As in the other examples, we break up the problem in three congruences. The three factors of the modulus are prime numbers. Thus we reduce the exponent d by multiples of a prime factor less one.

    \text{1,759,695,794} \equiv 1198 \ (\text{mod} \ 1276)

    \text{1,759,695,794} \equiv 814 \ (\text{mod} \ 1438)

    \text{1,759,695,794} \equiv 110 \ (\text{mod} \ 1662)

Then the original problem is transformed to solving the following three equations.

    x \equiv 355^{d} \equiv 355^{1198} \equiv 189 \ (\text{mod} \ 1277)

    x \equiv 355^{d} \equiv 355^{814} \equiv 1010 \ (\text{mod} \ 1439)

    x \equiv 355^{d} \equiv 355^{110} \equiv 315 \ (\text{mod} \ 1663)

Notice that the original exponentiation is transformed to the smaller ones of 355^{1198}, 355^{814} and 355^{315}. The remaining task is to solve the system of three equations. One way to find to solution to the above three equations is to use the iterative approach, starting with the solution x_1=189 to the first equation. Then find the solution x_2 to the first two equations and then the solution x_3 to all three equations.

    \displaystyle \begin{aligned} x_2&=189+1277 \cdot 151 \cdot (1010-189) \ (\text{mod} \ 1277 \cdot 1439)  \\&\equiv 158311156 \ (\text{mod} \ 1837603) \\&\equiv 277298 \ (\text{mod} \ 1837603) \end{aligned}

    where 151 is obtained by solving for y in 1277y \equiv 1 \ (\text{mod} \ 1439)

    \displaystyle \begin{aligned} x_3&=277298+(1277 \cdot 1439) \cdot 970 \cdot (315-277298) \ (\text{mod} \ 1277 \cdot 1439 \cdot 1663)  \\&\equiv 277298+1782474910 \cdot (-276983) \ (\text{mod} \ m) \\&\equiv 277298+1414954310 \ (\text{mod} \ m) \\&\equiv 1415231608 \ (\text{mod} \ m) \end{aligned}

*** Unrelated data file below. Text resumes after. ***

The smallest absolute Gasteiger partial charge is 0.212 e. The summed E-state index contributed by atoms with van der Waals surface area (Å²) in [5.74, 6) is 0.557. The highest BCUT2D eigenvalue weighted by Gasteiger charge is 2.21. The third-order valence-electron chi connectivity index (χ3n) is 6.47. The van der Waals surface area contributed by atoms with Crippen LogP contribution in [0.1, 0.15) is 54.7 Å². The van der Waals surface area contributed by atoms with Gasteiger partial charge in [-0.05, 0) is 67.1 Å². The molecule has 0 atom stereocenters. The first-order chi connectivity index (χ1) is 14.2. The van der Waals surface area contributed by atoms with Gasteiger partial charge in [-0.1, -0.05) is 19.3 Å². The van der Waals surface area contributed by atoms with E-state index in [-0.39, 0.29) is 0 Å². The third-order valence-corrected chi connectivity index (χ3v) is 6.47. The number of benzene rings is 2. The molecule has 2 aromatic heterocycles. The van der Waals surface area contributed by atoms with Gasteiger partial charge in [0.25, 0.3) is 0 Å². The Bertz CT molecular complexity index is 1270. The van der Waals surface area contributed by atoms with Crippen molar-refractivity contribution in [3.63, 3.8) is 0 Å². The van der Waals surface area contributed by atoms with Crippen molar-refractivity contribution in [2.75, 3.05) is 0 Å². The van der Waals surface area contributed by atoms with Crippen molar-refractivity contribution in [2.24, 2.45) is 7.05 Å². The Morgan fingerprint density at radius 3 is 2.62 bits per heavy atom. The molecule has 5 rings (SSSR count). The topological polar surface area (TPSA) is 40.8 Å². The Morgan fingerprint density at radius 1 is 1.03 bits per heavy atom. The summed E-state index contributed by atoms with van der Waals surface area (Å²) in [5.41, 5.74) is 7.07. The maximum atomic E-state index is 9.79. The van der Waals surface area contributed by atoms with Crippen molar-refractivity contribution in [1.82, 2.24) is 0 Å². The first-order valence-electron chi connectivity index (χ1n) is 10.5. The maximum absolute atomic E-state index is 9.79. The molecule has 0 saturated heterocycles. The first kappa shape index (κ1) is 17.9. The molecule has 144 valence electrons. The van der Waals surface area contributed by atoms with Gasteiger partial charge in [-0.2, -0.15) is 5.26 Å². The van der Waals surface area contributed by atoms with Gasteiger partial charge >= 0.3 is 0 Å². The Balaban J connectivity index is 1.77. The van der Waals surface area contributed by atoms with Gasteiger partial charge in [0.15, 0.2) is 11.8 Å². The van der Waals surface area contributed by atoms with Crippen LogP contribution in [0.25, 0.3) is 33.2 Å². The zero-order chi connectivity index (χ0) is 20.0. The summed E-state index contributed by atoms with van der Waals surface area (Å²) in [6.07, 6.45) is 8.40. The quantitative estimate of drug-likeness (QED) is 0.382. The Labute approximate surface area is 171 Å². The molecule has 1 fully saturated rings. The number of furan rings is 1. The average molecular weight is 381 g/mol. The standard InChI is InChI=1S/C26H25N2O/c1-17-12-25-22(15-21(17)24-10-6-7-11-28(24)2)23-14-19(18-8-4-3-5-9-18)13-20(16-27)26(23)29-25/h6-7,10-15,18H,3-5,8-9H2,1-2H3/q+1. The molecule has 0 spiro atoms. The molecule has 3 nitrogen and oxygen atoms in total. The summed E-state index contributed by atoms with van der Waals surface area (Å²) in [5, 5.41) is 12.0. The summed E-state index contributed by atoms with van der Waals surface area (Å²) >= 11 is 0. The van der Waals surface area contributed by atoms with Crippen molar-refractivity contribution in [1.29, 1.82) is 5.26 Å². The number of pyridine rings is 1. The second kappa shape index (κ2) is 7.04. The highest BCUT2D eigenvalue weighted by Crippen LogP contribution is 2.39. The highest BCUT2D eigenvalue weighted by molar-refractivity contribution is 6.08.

where 970 is obtained by solving for y in (1277 \cdot 1439) y \equiv 1 \ (\text{mod} \ 1663)

By CRT, the answer to the original problem is 355^{d} \equiv 1415231608 \ (\text{mod} \ m). \square

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The CRT algorithm to speed exponentiation

Suppose we wish to evaluate x \equiv c^{d} \ (\text{mod} \ m) where the prime factorization of m is m=p_1^{n_1} \cdot p_2^{n_2} \cdots p_t^{n_t}. The numbers p_i are distinct prime numbers and each exponent n_i \ge 1. To prepare for the calculation, do the following:

    Let m_i=p_i^{n_i} for each i.

    Calculate \phi(m_i) for each i.

Case 1. The base c and the modulus m are relatively prime.
Then the answer to the original exponentiation problem is identical to the solution to the following system of t congruence equations:

    x \equiv c^{d_1} \ (\text{mod} \ m_1)

    x \equiv c^{d_2} \ (\text{mod} \ m_2)

    \cdots

    x \equiv c^{d_t} \ (\text{mod} \ m_t)

where d_i \equiv d \ (\text{mod} \ \phi(m_i)) for each i. If possible, each c^{d_i} should be reduced modulo m_i.

Case 2. The base c and the modulus m are not relatively prime.